Q: My oldest daughter (of several, bli ayin hara,) is 12, and is followed by a 9-1/2-year-old girl. My second daughter greatly desires the company of her older sister, who often ignores her and spends time reading books. The older one can also be quite bossy towards the younger, and they often criticize one another. I have tried to find ways for them to improve their relationship, but my oldest daughter seems to be uninterested in changing anything. She feels that the games her young sister wants to play are “too babyish” and would rather spend time by herself. What’s even worse is that the next (third) sister in line is now receiving the same treatment from my second daughter! The 9-year-old tells her 7-year-old sister that she doesn’t want to play with her, either, because her games are “too babyish.” It’s becoming a pattern of each sister looking down at the next one. I’ve tried to use prizes to motivate my daughters to improve cooperation, but have met with limited success.
Contrary to her relationship with her sister, my oldest daughter is very sociable with her classmates and doesn’t isolate herself from them.
I spoke to my oldest daughter and found out that there is a reason she is so upset with her sister. A medical condition causes her to occasionally make noises in her sleep and her younger sister mimics these sounds. My oldest daughter had tears in her eyes when she spoke to me about this.
I don’t know the best way of confronting her sister. I’m afraid she’ll just get defensive and not hear the message I’m trying to get across.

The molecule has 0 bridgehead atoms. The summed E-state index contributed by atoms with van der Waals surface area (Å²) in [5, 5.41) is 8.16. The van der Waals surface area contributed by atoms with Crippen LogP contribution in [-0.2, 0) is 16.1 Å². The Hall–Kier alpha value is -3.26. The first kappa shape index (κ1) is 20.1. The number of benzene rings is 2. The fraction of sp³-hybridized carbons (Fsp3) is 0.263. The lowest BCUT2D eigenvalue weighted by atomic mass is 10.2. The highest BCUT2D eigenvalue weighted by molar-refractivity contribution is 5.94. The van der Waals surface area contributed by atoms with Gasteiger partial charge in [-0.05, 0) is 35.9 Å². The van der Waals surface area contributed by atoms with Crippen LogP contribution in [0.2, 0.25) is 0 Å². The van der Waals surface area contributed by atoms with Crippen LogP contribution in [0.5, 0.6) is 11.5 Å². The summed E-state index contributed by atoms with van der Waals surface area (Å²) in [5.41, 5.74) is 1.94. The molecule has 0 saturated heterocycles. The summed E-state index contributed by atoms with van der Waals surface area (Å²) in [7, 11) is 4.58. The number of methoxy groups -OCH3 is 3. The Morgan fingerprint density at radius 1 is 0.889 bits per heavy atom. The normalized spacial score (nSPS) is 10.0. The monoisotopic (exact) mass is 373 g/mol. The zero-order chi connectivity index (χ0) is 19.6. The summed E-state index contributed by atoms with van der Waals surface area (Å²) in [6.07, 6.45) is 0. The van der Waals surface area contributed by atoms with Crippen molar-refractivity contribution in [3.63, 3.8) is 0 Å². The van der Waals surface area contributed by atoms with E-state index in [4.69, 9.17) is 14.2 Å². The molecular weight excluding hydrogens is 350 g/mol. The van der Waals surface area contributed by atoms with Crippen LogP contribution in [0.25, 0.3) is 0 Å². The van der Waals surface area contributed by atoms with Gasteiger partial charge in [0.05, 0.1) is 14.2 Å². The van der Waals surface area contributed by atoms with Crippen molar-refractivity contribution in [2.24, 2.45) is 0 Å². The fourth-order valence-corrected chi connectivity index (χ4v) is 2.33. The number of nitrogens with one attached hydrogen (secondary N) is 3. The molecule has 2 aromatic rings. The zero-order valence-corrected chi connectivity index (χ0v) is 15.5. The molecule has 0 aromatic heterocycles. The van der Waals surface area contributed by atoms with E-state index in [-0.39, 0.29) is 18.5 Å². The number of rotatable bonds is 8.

A: Most sibling conflicts are cyclical, without beginning or end. Though your second daughter’s teasing is inexcusable, her older sister’s bossiness and criticism could have been a large contributing factor to her insensitive mimicry.
When confronting your second daughter, use the “cushion method.” First, point out that most sibling conflicts do not have one single cause, and acknowledge your awareness that her oldest sister’s comments and actions are sometimes difficult to deal with. (This is the empathetic part of your message.) The actual message (which is not so cushioned) is that her intrinsically cruel mimicking of her sister’s medical condition is extremely painful to her and causes the older sister to stay away from and ignore the younger. Conclude with a second “cushion” — an encouraging statement of confidence in her abilities to improve the situation.
It is important to break the existing pattern and teach siblings to be more tolerant of each other and willing to compromise. Your second daughter needs to apologize to her older sister — with sincerity, not mere lip service. At that point, attempting to problem-solve other issues remaining between them will become a more workable task. Once hostilities decrease (due to better understanding of the issues and ways to resolve them), motivational rewards will be more effective in improving family cooperation. Offer verbal praise when you notice your children working to improve this character trait.
Teasing is often a way of “getting back” at a family member. Stopping the cycle of continual criticism and teasing is an essential ingredient to family harmony.